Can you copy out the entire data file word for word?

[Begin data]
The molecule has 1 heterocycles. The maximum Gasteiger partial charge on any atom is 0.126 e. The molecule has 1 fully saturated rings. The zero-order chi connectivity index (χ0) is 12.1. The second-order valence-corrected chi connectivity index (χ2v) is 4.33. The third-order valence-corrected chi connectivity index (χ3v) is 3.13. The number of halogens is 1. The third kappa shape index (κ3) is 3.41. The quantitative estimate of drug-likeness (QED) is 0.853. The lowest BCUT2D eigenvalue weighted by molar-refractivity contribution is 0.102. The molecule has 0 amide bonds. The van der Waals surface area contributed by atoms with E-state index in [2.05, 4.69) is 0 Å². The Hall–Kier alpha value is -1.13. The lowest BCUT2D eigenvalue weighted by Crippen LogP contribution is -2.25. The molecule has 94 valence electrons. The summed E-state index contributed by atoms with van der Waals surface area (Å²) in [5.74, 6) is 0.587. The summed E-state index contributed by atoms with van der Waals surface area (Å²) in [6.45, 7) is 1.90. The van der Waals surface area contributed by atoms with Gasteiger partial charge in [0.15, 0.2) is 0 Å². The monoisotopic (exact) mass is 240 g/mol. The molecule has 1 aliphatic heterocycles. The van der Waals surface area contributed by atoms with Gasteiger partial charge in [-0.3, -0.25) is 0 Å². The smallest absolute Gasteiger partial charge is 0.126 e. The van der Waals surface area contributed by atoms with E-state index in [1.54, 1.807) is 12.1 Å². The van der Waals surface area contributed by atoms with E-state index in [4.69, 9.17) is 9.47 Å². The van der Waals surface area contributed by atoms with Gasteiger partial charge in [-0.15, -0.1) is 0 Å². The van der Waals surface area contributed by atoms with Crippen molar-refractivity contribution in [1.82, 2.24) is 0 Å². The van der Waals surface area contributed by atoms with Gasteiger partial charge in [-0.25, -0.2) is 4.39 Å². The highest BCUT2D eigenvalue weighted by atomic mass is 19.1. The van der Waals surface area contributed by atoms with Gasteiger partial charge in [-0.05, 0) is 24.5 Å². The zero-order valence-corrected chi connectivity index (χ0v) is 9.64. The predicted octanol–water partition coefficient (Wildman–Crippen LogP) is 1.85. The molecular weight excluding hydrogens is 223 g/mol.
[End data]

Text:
The molecule has 1 heterocycles. The maximum Gasteiger partial charge on any atom is 0.126 e. The molecule has 1 fully saturated rings. The zero-order chi connectivity index (χ0) is 12.1. The second-order valence-corrected chi connectivity index (χ2v) is 4.33. The third-order valence-corrected chi connectivity index (χ3v) is 3.13. The number of halogens is 1. The third kappa shape index (κ3) is 3.41. The quantitative estimate of drug-likeness (QED) is 0.853. The lowest BCUT2D eigenvalue weighted by molar-refractivity contribution is 0.102. The molecule has 0 amide bonds. The van der Waals surface area contributed by atoms with E-state index in [2.05, 4.69) is 0 Å². The Hall–Kier alpha value is -1.13. The lowest BCUT2D eigenvalue weighted by Crippen LogP contribution is -2.25. The molecule has 94 valence electrons. The summed E-state index contributed by atoms with van der Waals surface area (Å²) in [5.74, 6) is 0.587. The summed E-state index contributed by atoms with van der Waals surface area (Å²) in [6.45, 7) is 1.90. The van der Waals surface area contributed by atoms with Gasteiger partial charge in [0.15, 0.2) is 0 Å². The monoisotopic (exact) mass is 240 g/mol. The molecule has 1 aliphatic heterocycles. The van der Waals surface area contributed by atoms with Gasteiger partial charge in [-0.3, -0.25) is 0 Å². The smallest absolute Gasteiger partial charge is 0.126 e. The van der Waals surface area contributed by atoms with E-state index in [1.54, 1.807) is 12.1 Å². The van der Waals surface area contributed by atoms with E-state index in [4.69, 9.17) is 9.47 Å². The van der Waals surface area contributed by atoms with Gasteiger partial charge in [-0.15, -0.1) is 0 Å². The van der Waals surface area contributed by atoms with Crippen molar-refractivity contribution in [1.82, 2.24) is 0 Å². The van der Waals surface area contributed by atoms with Gasteiger partial charge in [-0.25, -0.2) is 4.39 Å². The highest BCUT2D eigenvalue weighted by atomic mass is 19.1. The van der Waals surface area contributed by atoms with Gasteiger partial charge in [-0.05, 0) is 24.5 Å². The zero-order valence-corrected chi connectivity index (χ0v) is 9.64. The predicted octanol–water partition coefficient (Wildman–Crippen LogP) is 1.85. The molecular weight excluding hydrogens is 223 g/mol.